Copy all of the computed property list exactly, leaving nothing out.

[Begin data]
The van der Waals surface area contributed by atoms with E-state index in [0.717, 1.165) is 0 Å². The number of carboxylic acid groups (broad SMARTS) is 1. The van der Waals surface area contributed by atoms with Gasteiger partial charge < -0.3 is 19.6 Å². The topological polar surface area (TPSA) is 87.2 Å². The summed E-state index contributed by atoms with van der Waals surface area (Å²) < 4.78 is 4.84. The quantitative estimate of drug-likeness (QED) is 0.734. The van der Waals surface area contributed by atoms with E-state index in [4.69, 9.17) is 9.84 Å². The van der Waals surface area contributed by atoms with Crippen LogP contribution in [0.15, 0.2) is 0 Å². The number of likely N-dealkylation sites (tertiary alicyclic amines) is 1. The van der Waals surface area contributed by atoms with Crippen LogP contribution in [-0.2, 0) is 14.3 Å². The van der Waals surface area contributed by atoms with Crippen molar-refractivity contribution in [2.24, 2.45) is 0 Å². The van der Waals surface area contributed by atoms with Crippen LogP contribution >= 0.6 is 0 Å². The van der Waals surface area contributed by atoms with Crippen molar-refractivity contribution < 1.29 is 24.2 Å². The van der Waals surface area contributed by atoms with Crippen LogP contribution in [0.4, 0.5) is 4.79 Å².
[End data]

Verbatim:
The van der Waals surface area contributed by atoms with E-state index in [0.717, 1.165) is 0 Å². The number of carboxylic acid groups (broad SMARTS) is 1. The van der Waals surface area contributed by atoms with Gasteiger partial charge < -0.3 is 19.6 Å². The topological polar surface area (TPSA) is 87.2 Å². The summed E-state index contributed by atoms with van der Waals surface area (Å²) < 4.78 is 4.84. The quantitative estimate of drug-likeness (QED) is 0.734. The van der Waals surface area contributed by atoms with E-state index in [4.69, 9.17) is 9.84 Å². The van der Waals surface area contributed by atoms with Crippen LogP contribution in [0.15, 0.2) is 0 Å². The number of likely N-dealkylation sites (tertiary alicyclic amines) is 1. The van der Waals surface area contributed by atoms with Crippen LogP contribution in [-0.2, 0) is 14.3 Å². The van der Waals surface area contributed by atoms with Crippen molar-refractivity contribution in [2.24, 2.45) is 0 Å². The van der Waals surface area contributed by atoms with Crippen LogP contribution >= 0.6 is 0 Å². The van der Waals surface area contributed by atoms with Crippen molar-refractivity contribution < 1.29 is 24.2 Å². The van der Waals surface area contributed by atoms with Crippen LogP contribution in [0.4, 0.5) is 4.79 Å².